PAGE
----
Author: Natalie Lloyd
Category/Genre: Middle Grade, Magical Realism
Length: 311 pages
Felicity Pickle is an eleven-year old girl who is constantly moving from place to place with her mother and her younger sister. She struggles each time she begins school and has a difficult time speaking to strangers and making friends. Instead, is blessed with a unique talent: she sees words floating around people and objects telling her what they feel. Words such as hope, love, lonely, stormy, etc. These words may float or dance or come in any color or even be full of sparkles. Felicity collects her favorite words and writes them down in her journal.
At the beginning of the story, Felicity’s family moves to Midnight Gulch, Tennessee where her mother grew up and her aunt still lives. The residents say there used to be magic in the town, but it left about 100 years before after two magical brothers fought. In Midnight Gulch, Felicity is finally assigned a teacher than understands her. She also makes her first friend, Jonah. Felicity keeps seeing the words, Yes, Yes, Yes and realizes that she wants her family to settle in Midnight Gulch more than anything. She is fascinated by the stories that people tell her about its magical history and wants to learn more.
With Jonah’s help, they hatch a plan to keep her family in town. Felicity signs up to read a poem at the Duel for her school. To speak in front of a crowd and to get her family to finally stay in one place is going to require a snicker of magic.
This was a beautifully written book. Each page reads like a piece of poetry. The author paints a picture on each page so it is easy to see each scene with Felicity’s words hovering in the air. I believe it is a book to be read slowly so you can soak up the imagery.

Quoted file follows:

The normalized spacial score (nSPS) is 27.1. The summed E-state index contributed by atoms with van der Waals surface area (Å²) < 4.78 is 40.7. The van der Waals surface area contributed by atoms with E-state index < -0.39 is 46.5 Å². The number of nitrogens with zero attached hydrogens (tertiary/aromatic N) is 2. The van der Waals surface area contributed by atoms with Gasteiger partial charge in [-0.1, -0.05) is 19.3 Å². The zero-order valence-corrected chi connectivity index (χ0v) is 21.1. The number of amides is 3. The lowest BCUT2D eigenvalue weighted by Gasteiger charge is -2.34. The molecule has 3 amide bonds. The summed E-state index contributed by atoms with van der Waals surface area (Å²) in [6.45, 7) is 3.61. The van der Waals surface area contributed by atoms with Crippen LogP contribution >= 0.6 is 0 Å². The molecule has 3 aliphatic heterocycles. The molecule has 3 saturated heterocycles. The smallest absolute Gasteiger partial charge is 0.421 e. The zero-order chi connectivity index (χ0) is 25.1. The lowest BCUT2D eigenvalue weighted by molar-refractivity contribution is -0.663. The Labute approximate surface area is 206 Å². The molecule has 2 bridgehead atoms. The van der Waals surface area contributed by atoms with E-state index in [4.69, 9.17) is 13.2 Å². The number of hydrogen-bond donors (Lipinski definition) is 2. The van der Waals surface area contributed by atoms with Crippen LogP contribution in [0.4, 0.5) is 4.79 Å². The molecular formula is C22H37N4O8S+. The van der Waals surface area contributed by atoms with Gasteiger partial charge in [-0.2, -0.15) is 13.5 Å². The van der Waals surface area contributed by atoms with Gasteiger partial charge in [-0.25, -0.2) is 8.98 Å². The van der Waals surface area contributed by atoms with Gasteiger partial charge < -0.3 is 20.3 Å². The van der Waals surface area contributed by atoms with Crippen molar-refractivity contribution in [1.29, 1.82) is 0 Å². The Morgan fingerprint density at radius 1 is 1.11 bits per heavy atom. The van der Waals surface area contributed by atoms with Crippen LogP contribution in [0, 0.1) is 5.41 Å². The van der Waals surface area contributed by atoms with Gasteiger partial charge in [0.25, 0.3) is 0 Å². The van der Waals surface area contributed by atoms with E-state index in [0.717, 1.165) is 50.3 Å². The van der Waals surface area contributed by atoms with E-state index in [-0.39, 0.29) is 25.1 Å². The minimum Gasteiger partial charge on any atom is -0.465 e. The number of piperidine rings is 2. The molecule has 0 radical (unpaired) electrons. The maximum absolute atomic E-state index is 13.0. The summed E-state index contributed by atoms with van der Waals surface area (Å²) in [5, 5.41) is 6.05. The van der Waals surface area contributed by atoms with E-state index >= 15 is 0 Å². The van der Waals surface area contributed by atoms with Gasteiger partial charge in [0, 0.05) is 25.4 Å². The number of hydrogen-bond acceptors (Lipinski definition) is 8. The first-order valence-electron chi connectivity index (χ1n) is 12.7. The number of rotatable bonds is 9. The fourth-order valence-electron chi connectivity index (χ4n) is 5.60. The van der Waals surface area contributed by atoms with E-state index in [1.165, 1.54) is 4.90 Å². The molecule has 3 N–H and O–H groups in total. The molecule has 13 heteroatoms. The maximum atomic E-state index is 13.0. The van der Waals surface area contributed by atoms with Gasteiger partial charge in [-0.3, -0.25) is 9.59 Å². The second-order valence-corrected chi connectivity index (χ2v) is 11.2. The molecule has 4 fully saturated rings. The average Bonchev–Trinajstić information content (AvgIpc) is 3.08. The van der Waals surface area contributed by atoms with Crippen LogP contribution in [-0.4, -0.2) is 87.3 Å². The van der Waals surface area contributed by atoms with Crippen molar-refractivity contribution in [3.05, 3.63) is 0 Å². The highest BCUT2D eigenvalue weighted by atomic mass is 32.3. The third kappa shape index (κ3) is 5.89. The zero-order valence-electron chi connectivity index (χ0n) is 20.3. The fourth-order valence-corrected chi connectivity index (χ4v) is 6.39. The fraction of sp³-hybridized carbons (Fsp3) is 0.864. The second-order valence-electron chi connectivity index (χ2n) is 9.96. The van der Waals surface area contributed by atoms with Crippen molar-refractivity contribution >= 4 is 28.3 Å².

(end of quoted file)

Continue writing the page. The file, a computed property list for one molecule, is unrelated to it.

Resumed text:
The story is sweet about a girl who wants what most of us take for granted: a place to call home. Her friend Jonah’s goal in life is to make people in town happy. It is a feel-good story rather than a fast paced book. I believe it will appeal to both middle grade boys and girls who may identify with Felicity’s struggles. But I believe there is a larger audience: people of all ages who want to escape for a few hours into a beautiful story.
The main characters are well developed and many unique people are introduced. I particularly like that Jonah, her best friend, is in a wheelchair. However, the book is not about that. There is only a mention here and there about his wheelchair. Instead, the story concentrates on his friendship with Felicity and his big heart. I imagine this would appeal to people with their own disabilities to see someone who might be a bit like them, but prefer to be treated as a regular person rather than someone special simply due to their disability.
I am a member of two book clubs, and we read a variety of genres. Plus, as a Young Adult and Middle Grade writer, I am constantly reading YA books to improve my skills.
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